When you’re building a production machine learning system, reproducibility is a proxy for the effectiveness of your development process. But without locking all your Python dependencies, your builds are not actually repeatable. If you work in a Python project without locking long enough, you will eventually get a broken build … Read More
If you’re building production ML systems, dev containers are the killer feature of VS Code. Dev containers give you full VS Code functionality inside a Docker container. This lets you unify your dev and production environments if production is a Docker container. But even if you’re not targeting a Docker … Read More
I love fancy machine learning algorithms as much as anyone. But sometimes, you just need to count things. And Python’s built-in data structures make this really easy. Let’s say we have a list of strings: With a list like this, you might care about a few different counts. What’s the … Read More
The PyTorch sigmoid function is an element-wise operation that squishes any real number into a range between 0 and 1. This is a very common activation function to use as the last layer of binary classifiers (including logistic regression) because it lets you treat model predictions like probabilities that their … Read More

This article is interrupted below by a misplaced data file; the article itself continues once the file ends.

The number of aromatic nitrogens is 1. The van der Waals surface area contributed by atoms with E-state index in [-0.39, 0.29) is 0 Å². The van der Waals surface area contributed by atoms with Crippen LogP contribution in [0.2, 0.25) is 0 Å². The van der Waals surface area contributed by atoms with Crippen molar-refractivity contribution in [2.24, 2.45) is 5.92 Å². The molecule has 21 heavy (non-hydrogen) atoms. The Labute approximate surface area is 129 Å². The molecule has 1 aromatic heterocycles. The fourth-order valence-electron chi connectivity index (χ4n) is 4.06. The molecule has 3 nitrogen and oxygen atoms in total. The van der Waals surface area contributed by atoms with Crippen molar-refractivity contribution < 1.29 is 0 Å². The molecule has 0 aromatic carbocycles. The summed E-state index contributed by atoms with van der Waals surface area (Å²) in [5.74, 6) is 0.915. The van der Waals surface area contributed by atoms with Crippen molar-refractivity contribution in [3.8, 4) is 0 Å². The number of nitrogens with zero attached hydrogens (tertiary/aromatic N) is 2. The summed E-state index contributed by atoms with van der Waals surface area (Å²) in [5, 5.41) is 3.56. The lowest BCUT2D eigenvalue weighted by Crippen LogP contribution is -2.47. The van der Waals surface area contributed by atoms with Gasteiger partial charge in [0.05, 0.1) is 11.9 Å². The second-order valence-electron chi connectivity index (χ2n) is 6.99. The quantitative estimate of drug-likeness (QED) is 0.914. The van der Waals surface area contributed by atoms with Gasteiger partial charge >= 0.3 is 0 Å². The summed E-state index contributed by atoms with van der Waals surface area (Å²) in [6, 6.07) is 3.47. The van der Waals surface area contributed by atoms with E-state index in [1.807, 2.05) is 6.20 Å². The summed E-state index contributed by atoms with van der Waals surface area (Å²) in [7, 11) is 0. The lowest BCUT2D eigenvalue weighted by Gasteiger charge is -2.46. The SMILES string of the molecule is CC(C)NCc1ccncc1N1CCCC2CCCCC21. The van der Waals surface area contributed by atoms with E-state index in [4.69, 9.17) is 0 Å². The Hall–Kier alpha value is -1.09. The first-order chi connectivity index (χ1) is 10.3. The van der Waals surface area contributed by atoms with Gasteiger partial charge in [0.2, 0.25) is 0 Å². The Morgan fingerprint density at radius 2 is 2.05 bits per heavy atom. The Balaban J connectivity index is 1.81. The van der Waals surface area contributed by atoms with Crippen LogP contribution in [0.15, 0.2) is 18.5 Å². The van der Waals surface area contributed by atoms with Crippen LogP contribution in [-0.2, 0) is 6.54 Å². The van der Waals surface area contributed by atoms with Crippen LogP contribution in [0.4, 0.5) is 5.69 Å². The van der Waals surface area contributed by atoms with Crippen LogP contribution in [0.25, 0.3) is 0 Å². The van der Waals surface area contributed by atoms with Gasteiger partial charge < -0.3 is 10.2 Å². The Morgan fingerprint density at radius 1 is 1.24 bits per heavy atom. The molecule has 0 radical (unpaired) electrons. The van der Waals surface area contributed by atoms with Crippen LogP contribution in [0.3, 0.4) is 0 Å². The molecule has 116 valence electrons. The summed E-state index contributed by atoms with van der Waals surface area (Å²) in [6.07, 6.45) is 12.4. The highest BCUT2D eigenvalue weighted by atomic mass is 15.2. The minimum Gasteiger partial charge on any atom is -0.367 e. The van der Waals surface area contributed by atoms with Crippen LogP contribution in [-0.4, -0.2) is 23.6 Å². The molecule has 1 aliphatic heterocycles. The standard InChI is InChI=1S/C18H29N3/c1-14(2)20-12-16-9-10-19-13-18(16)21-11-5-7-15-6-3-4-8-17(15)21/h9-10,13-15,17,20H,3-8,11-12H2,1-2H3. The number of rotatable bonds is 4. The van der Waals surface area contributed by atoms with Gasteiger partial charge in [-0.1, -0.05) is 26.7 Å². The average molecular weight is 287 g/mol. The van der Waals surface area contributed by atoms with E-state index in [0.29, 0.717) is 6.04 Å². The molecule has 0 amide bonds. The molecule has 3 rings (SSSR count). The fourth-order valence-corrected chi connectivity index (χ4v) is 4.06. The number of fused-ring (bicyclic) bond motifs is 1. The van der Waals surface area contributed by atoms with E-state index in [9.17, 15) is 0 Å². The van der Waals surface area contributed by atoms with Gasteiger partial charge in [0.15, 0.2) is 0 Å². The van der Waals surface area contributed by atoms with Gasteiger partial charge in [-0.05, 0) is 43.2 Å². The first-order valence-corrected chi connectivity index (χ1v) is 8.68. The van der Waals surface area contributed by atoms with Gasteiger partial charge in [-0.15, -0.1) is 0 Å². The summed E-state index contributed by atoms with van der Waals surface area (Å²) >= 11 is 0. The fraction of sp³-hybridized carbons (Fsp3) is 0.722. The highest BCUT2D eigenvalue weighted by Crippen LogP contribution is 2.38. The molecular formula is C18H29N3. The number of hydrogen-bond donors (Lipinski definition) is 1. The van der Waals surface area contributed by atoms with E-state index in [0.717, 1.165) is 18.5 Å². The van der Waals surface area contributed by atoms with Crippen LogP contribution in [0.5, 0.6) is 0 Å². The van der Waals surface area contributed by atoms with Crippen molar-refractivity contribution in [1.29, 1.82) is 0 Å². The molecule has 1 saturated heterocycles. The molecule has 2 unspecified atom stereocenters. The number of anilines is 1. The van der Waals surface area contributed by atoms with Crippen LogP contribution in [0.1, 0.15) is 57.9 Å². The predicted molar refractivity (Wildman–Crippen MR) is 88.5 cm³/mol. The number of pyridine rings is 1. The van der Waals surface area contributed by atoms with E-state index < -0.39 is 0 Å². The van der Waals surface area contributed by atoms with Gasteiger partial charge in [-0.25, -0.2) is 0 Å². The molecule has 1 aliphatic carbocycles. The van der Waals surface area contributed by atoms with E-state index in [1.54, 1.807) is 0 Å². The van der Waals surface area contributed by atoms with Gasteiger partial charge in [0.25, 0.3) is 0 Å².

TorchVision, a PyTorch computer vision package, has a great API for image pre-processing in its torchvision.transforms module. This post gives some basic usage examples, describes the API and shows you how to create and use custom image transforms.
The NumPy where function is like a vectorized switch that you can use to combine two arrays.
You can find the mode of an empirical continuous distribution by plotting the histogram and looking for the maximum bin.
The np.all() function tests whether all elements in a NumPy array evaluate to true.
A simple NumPy implementation of the binary cross entropy loss function and some intuition about why it works.